In Slovenia, February 14 is considered a prime day for working in the fields as St. Valentine is one of the patron saints of spring. Slovenians typically celebrate romance a month later, on St. Gregory’s Day, which falls on March 12.
Finland and Estonia
Finland and Estonia celebrate Friend’s Day on February 14, a day for honoring both friends and significant others. Cards and gifts are still given out, and can be for anyone from a best friend to a neighbor. February 14 is also a popular day to get engaged in both countries. Additionally, Estonia has an interesting tradition for single people—they can take a ride on the Love Bus in hopes of meeting someone special.
February 7th marks the start of Asubha week
week is an annual event to fortify oneself against the toxicity of Valentine's Day. See kāma 💘💃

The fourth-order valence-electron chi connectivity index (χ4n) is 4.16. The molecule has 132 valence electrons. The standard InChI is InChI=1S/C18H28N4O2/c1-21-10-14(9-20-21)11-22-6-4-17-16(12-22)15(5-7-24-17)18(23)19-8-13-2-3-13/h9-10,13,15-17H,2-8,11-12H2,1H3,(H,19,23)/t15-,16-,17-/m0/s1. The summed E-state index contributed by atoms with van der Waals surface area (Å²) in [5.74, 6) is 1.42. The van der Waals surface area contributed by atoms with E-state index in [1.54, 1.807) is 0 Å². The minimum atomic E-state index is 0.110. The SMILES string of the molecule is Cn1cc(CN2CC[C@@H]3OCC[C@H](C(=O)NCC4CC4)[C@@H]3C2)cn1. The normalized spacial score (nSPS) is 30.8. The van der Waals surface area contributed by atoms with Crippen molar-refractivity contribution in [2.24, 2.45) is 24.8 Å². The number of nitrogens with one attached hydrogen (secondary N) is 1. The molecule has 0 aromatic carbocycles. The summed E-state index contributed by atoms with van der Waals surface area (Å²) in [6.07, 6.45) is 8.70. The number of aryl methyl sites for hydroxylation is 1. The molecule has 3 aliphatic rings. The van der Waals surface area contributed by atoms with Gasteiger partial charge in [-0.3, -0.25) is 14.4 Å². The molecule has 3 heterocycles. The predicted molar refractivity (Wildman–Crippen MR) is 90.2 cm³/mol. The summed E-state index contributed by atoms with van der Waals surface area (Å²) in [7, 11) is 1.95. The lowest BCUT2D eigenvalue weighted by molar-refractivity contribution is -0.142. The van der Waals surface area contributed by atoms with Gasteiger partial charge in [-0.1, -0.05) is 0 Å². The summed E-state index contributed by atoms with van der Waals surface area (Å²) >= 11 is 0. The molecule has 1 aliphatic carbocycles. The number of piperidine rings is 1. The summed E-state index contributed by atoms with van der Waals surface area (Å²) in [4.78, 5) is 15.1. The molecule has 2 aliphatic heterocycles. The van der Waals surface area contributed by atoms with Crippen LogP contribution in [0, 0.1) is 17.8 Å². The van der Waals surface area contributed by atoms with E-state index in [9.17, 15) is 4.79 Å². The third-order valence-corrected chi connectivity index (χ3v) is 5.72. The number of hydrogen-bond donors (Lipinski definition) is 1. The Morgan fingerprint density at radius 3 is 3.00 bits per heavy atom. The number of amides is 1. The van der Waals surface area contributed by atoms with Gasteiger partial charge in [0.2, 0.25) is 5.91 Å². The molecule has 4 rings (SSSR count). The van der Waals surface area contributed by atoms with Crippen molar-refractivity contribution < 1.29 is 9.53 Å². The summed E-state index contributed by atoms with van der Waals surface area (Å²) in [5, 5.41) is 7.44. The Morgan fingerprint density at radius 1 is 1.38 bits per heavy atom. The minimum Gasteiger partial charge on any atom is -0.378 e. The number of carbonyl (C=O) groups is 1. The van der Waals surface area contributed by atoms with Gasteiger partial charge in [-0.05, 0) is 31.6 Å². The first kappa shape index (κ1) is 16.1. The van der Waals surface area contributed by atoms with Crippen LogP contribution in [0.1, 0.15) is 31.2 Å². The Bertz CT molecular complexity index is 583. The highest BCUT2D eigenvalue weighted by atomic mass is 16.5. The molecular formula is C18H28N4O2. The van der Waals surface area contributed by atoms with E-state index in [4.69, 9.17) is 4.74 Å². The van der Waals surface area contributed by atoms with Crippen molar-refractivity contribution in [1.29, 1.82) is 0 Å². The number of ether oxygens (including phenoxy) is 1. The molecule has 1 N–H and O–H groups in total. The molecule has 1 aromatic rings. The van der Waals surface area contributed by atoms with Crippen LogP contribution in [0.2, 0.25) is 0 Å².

for a detailed explanation of the why and how of the practice.
February 14th, St. Vangisa Day, is the culmination of Asubha week
Around the world, February 14 marks a day of celebration of St. Vangisa the Arahant, the patron saint of asubha practice and conquest of lust.
, SN 8.2
: You thought people born during the Buddha's time somehow were different than us and had more will power and ability to attain awakening than us? St. Vangisa had problems with lust just like the rest of us.
: Ven. Ananda summarizes the path of Brahma-cariya
and a-subha 🧟
that destroys lust and delusion, and St. Vangisa immortalizes those instructions in verse. Memorize the verse, recite it frequently.
February 15th, and the rest of the year
So what do we do now that St. Vangisa day is over?
see part (4. Anurakkhaṇāp-padhānaṃ), the Buddha's recommendation of what right effort step 4 should be doing most of the time.
Guess what? If you're serious about the practice, every day is asubha day and St. Vangisa day!